Spices Can Help Your Heart
Last updated:March 12, 2012
Want to help your heart? How about adding a few extra shakes of the spice bottle to your next meal?
Researchers at Penn State think spicy dishes may help lower levels of triglycerides, a specific type of fat. Triglycerides are beneficial in small amounts, but large amounts have been linked to heart disease, metabolic syndrome, and other health problems.
Researchers had participants eat two versions of the same high-calorie dish -- one that was fairly bland, and one with an additional 14 grams of a high-antioxidant spice blend. They drew blood before and after the meals, and found that the spicier meal reduced levels of triglycerides by about one-third.
Sheila West, one of the researchers, told NPR, "It was surprising. I didn't expect such a large decrease."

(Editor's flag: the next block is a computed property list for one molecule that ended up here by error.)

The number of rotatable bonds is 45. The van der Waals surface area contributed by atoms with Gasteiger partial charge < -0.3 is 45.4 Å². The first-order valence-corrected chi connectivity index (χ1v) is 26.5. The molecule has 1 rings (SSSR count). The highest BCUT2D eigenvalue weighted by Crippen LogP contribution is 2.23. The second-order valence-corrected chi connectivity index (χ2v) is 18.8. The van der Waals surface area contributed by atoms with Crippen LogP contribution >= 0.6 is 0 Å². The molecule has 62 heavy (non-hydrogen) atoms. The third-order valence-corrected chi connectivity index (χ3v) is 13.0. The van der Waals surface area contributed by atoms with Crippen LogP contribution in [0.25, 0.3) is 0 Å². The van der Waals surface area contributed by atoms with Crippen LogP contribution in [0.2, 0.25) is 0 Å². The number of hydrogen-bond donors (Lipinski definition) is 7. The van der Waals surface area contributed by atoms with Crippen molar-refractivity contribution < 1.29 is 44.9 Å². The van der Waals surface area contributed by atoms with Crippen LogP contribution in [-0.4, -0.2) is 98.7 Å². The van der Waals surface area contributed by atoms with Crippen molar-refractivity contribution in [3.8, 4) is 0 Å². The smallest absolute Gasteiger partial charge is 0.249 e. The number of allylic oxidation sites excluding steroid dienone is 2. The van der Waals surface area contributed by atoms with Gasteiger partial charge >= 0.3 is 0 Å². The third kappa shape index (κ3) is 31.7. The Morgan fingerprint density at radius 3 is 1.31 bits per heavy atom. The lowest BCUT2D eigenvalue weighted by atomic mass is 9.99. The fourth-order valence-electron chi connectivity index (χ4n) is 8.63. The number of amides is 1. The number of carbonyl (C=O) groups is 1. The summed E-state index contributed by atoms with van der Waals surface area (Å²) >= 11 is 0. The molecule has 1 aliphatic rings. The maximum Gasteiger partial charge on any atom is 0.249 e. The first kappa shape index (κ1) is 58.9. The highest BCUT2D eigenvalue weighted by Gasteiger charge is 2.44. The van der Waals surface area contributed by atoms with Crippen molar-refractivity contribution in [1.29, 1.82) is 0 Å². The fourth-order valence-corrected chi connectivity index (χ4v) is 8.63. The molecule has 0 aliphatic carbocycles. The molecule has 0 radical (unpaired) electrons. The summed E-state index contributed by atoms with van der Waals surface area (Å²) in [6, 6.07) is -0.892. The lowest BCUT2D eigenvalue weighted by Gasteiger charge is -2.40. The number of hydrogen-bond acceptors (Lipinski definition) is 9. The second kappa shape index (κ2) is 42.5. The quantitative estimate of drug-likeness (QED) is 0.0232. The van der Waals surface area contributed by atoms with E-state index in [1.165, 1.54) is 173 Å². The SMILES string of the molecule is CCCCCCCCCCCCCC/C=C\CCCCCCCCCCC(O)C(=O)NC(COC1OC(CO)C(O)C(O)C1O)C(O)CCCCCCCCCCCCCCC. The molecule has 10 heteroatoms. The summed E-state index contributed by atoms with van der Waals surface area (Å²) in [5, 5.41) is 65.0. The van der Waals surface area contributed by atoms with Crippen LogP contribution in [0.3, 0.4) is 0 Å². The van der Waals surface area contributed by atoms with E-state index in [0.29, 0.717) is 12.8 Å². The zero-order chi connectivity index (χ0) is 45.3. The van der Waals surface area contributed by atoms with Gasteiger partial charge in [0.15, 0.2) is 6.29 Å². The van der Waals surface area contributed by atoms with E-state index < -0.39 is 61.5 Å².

Researchers also found that the spice blend helped normalize insulin levels after a big meal, which is great news for anyone with diabetes or pre-diabetes.
Want to enjoy some of the health benefits at home? The spice blend used in the study included turmeric, garlic, oregano, paprika, rosemary, and ginger. But don't add 14 grams of spices to a dish without checking with your doctor. Like medications, spices and herbs can have side effects at high enough doses. A quarter-teaspoon to a half-teaspoon a few times a week, experts say, is enough to get the health benefits of most spices.